The truth about Brown and Mandelson
Donald Macintyre: Their relationship has always been more complex than the caricatures suggest
After the long forgotten Littleborough and Saddleworth by-election 13 years ago, Phil Woolas, then the runner-up, but now a minister, paid a memorable if ambiguous tribute to Peter Mandelson, who had been his minder and campaign organiser. "He may be a bastard," he told a crowd of supporters after the count. "But he's our bastard."
No doubt the best some of those around Gordon Brown can hope for, as they try to absorb the unprecedented second ministerial comeback of a man they have long regarded as an arch-enemy, is to try to think themselves into the Woolas mantra.
For Brown himself, it is paradoxically going to be rather easier. Not only because bringing Mandelson back helps to neutralise the Blairite threat to his premiership, or because it gives the reshuffle a spectacular aura of drama and boldness that it would otherwise have lacked, though both are true. But also because, incredible as it may seem, his personal relationship with Mandelson is currently, by all accounts, in rather good shape.
Even at its most gruesomely dysfunctional, the 20-year-plus connection between them has always been more complex anyway, and perhaps more enduring, than the caricatures have allowed. The rupture between them after Blair became leader with Mandelson's support was all the deeper precisely because Mandelson had looked up to Brown as the dominant figure of the founding triangle of New Labour that they formed with Tony Blair. And even amid all the dark feuding, there were occasional flashbacks, however brief, to the old alliance.
The first time Mandelson got into the Cabinet, in 1998, Brown greeted him after four years of bitter and well-chronicled estrangement, at his home in Westminster, with grace, a bottle of champagne and 45 minutes of serious conversation about how they could best work together.
Much more dramatically, on the day when he was losing that same job because his wantonly self-destructive and secret financial dependence on Geoffrey Robinson was leaked not by Brown, but by figures who owed their political allegiance to the then Chancellor, it was, remarkably, to Brown that he repeatedly turned to for good advice – and was given it.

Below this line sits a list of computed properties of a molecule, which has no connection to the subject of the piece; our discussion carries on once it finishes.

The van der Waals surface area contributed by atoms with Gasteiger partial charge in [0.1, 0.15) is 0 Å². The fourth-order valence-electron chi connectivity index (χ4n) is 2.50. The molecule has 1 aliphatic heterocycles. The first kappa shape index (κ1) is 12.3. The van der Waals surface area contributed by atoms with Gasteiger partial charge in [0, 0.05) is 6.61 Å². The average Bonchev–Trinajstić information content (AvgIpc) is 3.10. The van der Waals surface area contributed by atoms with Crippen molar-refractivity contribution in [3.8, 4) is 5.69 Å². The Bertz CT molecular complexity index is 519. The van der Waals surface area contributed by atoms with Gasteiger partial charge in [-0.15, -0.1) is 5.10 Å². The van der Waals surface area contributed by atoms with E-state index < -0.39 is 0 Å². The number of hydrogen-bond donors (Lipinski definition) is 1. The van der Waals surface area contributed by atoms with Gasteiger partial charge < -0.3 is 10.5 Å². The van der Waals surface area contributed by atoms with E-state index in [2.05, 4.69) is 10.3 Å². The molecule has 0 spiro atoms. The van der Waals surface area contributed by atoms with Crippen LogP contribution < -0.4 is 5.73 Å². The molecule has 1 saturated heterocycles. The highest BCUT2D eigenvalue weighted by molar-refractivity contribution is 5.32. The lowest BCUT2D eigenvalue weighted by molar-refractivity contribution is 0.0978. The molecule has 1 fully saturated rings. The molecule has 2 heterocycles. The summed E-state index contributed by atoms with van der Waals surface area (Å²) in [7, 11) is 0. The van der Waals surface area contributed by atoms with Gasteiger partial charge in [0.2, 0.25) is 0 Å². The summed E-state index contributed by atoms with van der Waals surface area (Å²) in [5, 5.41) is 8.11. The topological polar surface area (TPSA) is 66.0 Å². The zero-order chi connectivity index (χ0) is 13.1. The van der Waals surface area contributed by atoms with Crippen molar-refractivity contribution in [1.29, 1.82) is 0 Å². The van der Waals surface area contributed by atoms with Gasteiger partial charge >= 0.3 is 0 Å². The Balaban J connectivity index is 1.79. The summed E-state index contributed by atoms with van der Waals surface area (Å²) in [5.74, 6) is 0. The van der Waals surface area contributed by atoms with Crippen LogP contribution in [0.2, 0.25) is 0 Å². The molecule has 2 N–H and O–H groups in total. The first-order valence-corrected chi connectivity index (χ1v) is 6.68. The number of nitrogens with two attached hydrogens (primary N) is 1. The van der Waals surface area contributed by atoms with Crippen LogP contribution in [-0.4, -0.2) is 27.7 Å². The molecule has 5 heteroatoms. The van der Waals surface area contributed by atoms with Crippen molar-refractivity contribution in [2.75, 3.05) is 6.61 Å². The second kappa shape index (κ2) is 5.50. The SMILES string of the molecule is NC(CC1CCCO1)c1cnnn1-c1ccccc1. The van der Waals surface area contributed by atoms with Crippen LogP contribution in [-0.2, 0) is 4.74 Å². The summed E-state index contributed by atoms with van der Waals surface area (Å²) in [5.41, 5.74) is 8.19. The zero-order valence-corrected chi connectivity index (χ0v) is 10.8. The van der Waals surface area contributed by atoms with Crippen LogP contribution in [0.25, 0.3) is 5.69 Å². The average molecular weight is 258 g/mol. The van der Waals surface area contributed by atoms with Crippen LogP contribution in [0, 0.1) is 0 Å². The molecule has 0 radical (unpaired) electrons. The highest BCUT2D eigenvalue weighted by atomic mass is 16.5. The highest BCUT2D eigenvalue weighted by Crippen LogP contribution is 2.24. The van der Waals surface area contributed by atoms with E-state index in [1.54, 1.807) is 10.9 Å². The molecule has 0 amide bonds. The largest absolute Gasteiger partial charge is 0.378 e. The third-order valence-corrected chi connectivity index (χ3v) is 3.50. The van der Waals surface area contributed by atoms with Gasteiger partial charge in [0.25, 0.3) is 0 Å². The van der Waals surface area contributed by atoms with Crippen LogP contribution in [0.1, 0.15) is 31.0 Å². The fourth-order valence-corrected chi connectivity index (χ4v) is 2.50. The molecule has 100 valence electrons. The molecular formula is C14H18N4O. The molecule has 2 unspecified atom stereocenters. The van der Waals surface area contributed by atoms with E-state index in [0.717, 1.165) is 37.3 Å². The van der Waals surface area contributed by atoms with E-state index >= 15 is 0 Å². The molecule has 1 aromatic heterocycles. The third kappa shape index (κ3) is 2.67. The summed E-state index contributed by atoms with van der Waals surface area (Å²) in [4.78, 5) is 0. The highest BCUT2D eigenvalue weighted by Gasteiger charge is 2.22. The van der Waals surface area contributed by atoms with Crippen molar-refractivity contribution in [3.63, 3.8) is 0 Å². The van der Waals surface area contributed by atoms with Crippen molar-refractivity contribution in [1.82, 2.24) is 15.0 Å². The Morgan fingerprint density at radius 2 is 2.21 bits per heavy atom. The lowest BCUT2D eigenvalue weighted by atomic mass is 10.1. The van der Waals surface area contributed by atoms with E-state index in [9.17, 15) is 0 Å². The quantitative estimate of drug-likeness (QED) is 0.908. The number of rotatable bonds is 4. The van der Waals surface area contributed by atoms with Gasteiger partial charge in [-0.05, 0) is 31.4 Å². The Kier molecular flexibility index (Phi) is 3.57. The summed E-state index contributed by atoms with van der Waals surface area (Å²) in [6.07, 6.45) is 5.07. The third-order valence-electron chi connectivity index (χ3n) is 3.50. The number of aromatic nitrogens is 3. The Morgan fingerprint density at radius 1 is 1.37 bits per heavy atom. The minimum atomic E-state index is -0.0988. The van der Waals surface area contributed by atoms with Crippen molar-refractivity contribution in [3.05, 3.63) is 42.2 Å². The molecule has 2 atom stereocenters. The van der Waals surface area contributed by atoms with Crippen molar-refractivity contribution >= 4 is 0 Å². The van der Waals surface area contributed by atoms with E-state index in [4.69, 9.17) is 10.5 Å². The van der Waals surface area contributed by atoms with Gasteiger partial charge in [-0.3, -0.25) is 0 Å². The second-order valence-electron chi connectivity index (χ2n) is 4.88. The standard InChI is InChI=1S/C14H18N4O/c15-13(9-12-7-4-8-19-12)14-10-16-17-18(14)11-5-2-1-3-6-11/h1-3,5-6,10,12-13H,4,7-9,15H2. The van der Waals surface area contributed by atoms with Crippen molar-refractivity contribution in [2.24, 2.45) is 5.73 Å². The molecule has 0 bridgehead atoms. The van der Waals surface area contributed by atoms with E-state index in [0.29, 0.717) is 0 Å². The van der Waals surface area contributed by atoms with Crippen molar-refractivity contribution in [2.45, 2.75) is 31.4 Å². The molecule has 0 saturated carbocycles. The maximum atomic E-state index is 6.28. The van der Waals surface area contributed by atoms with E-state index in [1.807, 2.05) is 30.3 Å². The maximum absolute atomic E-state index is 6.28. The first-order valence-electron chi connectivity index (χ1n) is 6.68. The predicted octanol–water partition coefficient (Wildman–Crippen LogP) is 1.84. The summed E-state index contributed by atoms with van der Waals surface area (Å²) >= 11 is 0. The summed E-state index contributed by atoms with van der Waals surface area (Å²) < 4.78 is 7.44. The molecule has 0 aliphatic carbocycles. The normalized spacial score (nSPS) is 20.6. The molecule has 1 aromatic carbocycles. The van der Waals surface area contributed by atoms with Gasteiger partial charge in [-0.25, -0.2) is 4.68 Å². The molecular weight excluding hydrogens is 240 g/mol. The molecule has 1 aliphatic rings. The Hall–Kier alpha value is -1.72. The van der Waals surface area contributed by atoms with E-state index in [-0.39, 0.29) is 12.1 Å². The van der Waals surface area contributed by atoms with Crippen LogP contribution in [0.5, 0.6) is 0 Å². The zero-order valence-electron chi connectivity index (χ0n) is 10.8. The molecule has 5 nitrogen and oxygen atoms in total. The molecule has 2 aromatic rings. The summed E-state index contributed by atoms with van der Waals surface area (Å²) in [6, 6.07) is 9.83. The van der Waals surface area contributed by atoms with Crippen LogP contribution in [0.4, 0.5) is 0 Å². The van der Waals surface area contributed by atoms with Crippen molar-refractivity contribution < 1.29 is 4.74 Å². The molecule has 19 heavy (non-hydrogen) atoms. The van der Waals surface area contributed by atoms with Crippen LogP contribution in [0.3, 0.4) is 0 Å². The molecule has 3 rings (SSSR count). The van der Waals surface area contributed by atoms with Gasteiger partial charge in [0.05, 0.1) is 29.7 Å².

Finally, in the past few politically difficult months for the premier, the two men have by all accounts talked frankly and frequently, exorcising in the process many of the demons that had haunted their relationship in the past 14 years or so. Indeed, Mandelson's return may in some ways be more difficult for the ultra-Blairites than the Brownites.
The latter group can at least take the view, as Lyndon Johnson did of J Edgar Hoover, that it is probably better to have one of the former's potentially troublesome protagonists "inside the tent pissing out than outside the tent pissing in". The less jaundiced may even recognise that the Government could actually now do with some of the international economic experience he has built up as EU Trade Commissioner. But for those Blairites whose irresistible Schadenfreude at Mr Brown's travails has been compounded by a sense that the time for one of their own had come again, Mandelson's comeback may seem at best bittersweet.
As a premier league reader of the political runes, even from Brussels, Mandelson may well have sensed that the Prime Minister's leadership has stabilised since the party conference and post-world economic crisis, and that a, say, Miliband leadership bid is now less likely to fly. Either way, his arrival helps to reinforce that stability for now. Mandelson has had his share of bad luck in the past; the foolishness which led to his second resignation, as Northern Ireland Secretary, was trivial compared to cause of the first one. (Though it is also a reminder of how great will be the media and opposition scrutiny of his every move now, compared with the relative freedom he has enjoyed at the Commission.) But he has also had some very good luck, culminating in yesterday's – from his point of view – well-timed return to British politics.
No one could have imagined, when he went off to Europe, that the side of the New Labour triangle that would be reconstituted would be Brown-Mandelson, with Tony Blair wholly absent. It's true that he once had a dream, during the early Blair years, that Brown had become Prime Minister and appointed him to the Cabinet. But in the dream it was as Welsh Secretary. Instead, he has a good job – the same essentially as his first in the Cabinet, the one he was unable to finish, and one for which his experience in Europe amply fits him. It's also unlikely that the world trade deal which he struggled to achieve and might have crowned his service at the commission is going to be possible, thanks to the US election.
By temperament, and heritage, Mandelson has always been viscerally interested in Labour as a party of government, and if nothing else he will bring to the Government a sharp hunger to stay in power.
If Labour were to confound assumptions and win the next election, he might after all succeed to the one job his grandfather, Herbert Morrison, generally failed at and which he confided to a friend while still at Oxford he really wanted – that of Foreign Secretary. But even if it loses, he now stands, quite unexpectedly and no doubt to the chagrin of many on the left, a good chance of being a serious figure in the post-electoral debate on where the party goes in opposition.
Yes, it would be foolish to predict with certainty that even the older and wiser Mandelson will not combust for a third time under the spotlight to which he will now be subjected. But for now "our bastard" is back. Again. n
Donald Macintyre is author of 'Mandelson and the Making of New Labour', published by HarperCollins